April 22, 2005, Berkeley, CA--A group of scientists at the University of California, Berkeley, is giving new relevance to the term "sharper image" by creating a superlens that can overcome a limitation in physics that has historically constrained the resolution of optical images.
Using a thin film of silver as the lens and ultraviolet (UV) light, the researchers recorded the images of an array of nanowires and the word "NANO" onto an organic polymer at a resolution of about 60 nanometers. In comparison, current optical microscopes can only make out details down to one-tenth the diameter of a red blood cell, or about 400 nanometers.
The breakthrough, reported in the April 22 issue of the journal Science, opens the door to dramatic technological advances in nanoengineering that could eventually lead to DVDs that store the entire contents of the Library of Congress, and computer processors that can quickly search through such a huge volume of data, the researchers said.
With current optical microscopes, scientists can only make out relatively large structures within a cell, such as its nucleus and mitochondria. With a superlens, optical microscopes could one day reveal the movements of individual proteins traveling along the microtubules that make up a cell's skeleton, the researchers said. Scanning electron and atomic force microscopes are now used to capture detail down to a few nanometers. However, such microscopes create images by scanning objects point by point, which means they are typically limited to non-living samples, and image capture times can take up to several minutes.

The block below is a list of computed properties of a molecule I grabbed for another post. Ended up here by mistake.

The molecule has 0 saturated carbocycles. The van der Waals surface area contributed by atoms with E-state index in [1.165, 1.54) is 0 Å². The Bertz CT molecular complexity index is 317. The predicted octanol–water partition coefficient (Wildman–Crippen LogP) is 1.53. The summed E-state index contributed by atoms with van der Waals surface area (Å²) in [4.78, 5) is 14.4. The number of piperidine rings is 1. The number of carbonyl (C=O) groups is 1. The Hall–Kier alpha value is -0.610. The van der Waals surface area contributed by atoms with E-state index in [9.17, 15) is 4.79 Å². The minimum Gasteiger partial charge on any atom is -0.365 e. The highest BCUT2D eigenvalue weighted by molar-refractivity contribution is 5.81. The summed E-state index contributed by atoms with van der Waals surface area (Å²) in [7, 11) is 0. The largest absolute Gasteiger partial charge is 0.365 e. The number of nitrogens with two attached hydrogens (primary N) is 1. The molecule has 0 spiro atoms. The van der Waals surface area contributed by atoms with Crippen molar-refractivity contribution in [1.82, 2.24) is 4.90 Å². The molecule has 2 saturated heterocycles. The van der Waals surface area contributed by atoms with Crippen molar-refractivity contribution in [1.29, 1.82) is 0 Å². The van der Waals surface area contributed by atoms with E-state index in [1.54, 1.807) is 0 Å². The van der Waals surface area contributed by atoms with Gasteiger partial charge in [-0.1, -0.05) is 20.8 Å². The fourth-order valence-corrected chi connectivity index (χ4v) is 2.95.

The study is the latest entry in a hotly debated topic among physicists and engineers surrounding the creation of a lens that can break the so-called diffraction limit of optics through negative refraction.
Conventional lenses, whether manmade or natural, create images by capturing the propagating light waves all objects emit and then bending them. The angle of the bend is determined by the index of refraction and has always been positive. Yet objects also emit "evanescent" waves that carry a great deal of detail but are far more elusive. Such evanescent waves decay exponentially and thus never make it to the image plane, an optics threshold known as the diffraction limit. Breaking this diffraction limit and capturing evanescent waves are critical to the creation of a 100-percent perfect representation of an object, considered the Holy Grail in optics.
In 2003, Zhang's group was the first to confirm that optical evanescent waves are enhanced as they pass through a silver superlens in carefully designed conditions. But it wasn't until this latest experiment by Zhang's group that optical imaging with a superlens was demonstrated. Zhang and his research team used UV light at a 365-nanometer wavelength in the new experiments, so the image created actually has more detail than is possible with beams in the microwave range.